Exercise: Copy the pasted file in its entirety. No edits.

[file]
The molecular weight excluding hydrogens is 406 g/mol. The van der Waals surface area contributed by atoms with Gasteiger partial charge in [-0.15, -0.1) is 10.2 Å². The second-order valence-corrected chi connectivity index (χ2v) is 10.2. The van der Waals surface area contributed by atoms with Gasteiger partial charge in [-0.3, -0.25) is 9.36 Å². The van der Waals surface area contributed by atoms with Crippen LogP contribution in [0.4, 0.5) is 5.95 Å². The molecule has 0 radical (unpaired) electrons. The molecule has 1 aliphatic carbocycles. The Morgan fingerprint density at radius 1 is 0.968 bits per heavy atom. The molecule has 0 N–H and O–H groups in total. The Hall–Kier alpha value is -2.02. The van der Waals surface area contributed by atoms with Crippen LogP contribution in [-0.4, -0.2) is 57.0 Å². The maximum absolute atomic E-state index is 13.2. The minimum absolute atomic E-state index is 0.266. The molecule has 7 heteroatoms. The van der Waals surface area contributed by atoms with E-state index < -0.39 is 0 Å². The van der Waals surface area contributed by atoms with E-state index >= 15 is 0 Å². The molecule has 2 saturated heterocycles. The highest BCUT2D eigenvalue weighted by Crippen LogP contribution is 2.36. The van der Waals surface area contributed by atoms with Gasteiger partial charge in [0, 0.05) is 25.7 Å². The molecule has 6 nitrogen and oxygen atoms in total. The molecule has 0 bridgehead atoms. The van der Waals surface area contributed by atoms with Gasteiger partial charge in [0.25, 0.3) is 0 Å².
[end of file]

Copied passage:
The molecular weight excluding hydrogens is 406 g/mol. The van der Waals surface area contributed by atoms with Gasteiger partial charge in [-0.15, -0.1) is 10.2 Å². The second-order valence-corrected chi connectivity index (χ2v) is 10.2. The van der Waals surface area contributed by atoms with Gasteiger partial charge in [-0.3, -0.25) is 9.36 Å². The van der Waals surface area contributed by atoms with Crippen LogP contribution in [0.4, 0.5) is 5.95 Å². The molecule has 0 radical (unpaired) electrons. The molecule has 1 aliphatic carbocycles. The Morgan fingerprint density at radius 1 is 0.968 bits per heavy atom. The molecule has 0 N–H and O–H groups in total. The Hall–Kier alpha value is -2.02. The van der Waals surface area contributed by atoms with Crippen LogP contribution in [-0.4, -0.2) is 57.0 Å². The maximum absolute atomic E-state index is 13.2. The minimum absolute atomic E-state index is 0.266. The molecule has 7 heteroatoms. The van der Waals surface area contributed by atoms with E-state index < -0.39 is 0 Å². The van der Waals surface area contributed by atoms with E-state index >= 15 is 0 Å². The molecule has 2 saturated heterocycles. The highest BCUT2D eigenvalue weighted by Crippen LogP contribution is 2.36. The van der Waals surface area contributed by atoms with Gasteiger partial charge in [0, 0.05) is 25.7 Å². The molecule has 6 nitrogen and oxygen atoms in total. The molecule has 0 bridgehead atoms. The van der Waals surface area contributed by atoms with Gasteiger partial charge in [0.25, 0.3) is 0 Å².